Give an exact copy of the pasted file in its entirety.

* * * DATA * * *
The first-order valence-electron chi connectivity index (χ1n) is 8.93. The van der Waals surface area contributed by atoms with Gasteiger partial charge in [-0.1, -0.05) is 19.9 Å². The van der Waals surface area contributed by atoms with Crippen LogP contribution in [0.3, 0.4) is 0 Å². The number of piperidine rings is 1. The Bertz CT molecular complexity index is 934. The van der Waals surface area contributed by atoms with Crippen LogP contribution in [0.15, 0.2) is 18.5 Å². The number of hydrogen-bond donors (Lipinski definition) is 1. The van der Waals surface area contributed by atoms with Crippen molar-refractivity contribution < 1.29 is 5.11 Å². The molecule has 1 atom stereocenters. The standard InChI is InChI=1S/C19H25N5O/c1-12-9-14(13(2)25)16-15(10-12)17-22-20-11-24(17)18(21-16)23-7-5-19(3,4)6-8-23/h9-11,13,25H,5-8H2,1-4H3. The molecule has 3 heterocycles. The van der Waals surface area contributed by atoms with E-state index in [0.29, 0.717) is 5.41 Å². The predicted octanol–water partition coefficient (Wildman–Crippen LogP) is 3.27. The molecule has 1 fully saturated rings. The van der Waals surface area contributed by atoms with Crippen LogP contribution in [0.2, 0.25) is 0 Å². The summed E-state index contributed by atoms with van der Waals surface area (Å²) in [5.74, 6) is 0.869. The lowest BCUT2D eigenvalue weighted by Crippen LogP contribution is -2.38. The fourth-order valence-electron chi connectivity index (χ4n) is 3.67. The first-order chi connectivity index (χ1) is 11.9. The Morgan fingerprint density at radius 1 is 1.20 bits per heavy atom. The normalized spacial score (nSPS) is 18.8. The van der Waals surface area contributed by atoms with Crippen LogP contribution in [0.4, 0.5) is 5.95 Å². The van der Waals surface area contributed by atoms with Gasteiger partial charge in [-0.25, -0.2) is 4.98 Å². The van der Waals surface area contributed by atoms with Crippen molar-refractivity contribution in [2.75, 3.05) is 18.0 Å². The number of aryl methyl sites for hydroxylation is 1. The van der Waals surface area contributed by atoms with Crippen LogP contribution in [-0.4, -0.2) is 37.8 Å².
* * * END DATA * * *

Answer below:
The first-order valence-electron chi connectivity index (χ1n) is 8.93. The van der Waals surface area contributed by atoms with Gasteiger partial charge in [-0.1, -0.05) is 19.9 Å². The van der Waals surface area contributed by atoms with Crippen LogP contribution in [0.3, 0.4) is 0 Å². The number of piperidine rings is 1. The Bertz CT molecular complexity index is 934. The van der Waals surface area contributed by atoms with Crippen LogP contribution in [0.15, 0.2) is 18.5 Å². The number of hydrogen-bond donors (Lipinski definition) is 1. The van der Waals surface area contributed by atoms with Crippen molar-refractivity contribution < 1.29 is 5.11 Å². The molecule has 1 atom stereocenters. The standard InChI is InChI=1S/C19H25N5O/c1-12-9-14(13(2)25)16-15(10-12)17-22-20-11-24(17)18(21-16)23-7-5-19(3,4)6-8-23/h9-11,13,25H,5-8H2,1-4H3. The molecule has 3 heterocycles. The van der Waals surface area contributed by atoms with E-state index in [0.29, 0.717) is 5.41 Å². The predicted octanol–water partition coefficient (Wildman–Crippen LogP) is 3.27. The molecule has 1 fully saturated rings. The van der Waals surface area contributed by atoms with Crippen LogP contribution in [0.2, 0.25) is 0 Å². The summed E-state index contributed by atoms with van der Waals surface area (Å²) in [5.74, 6) is 0.869. The lowest BCUT2D eigenvalue weighted by Crippen LogP contribution is -2.38. The fourth-order valence-electron chi connectivity index (χ4n) is 3.67. The first-order chi connectivity index (χ1) is 11.9. The Morgan fingerprint density at radius 1 is 1.20 bits per heavy atom. The normalized spacial score (nSPS) is 18.8. The van der Waals surface area contributed by atoms with Crippen LogP contribution in [0.4, 0.5) is 5.95 Å². The van der Waals surface area contributed by atoms with Gasteiger partial charge in [-0.25, -0.2) is 4.98 Å². The van der Waals surface area contributed by atoms with Crippen molar-refractivity contribution in [2.75, 3.05) is 18.0 Å². The number of aryl methyl sites for hydroxylation is 1. The van der Waals surface area contributed by atoms with Crippen LogP contribution in [-0.4, -0.2) is 37.8 Å².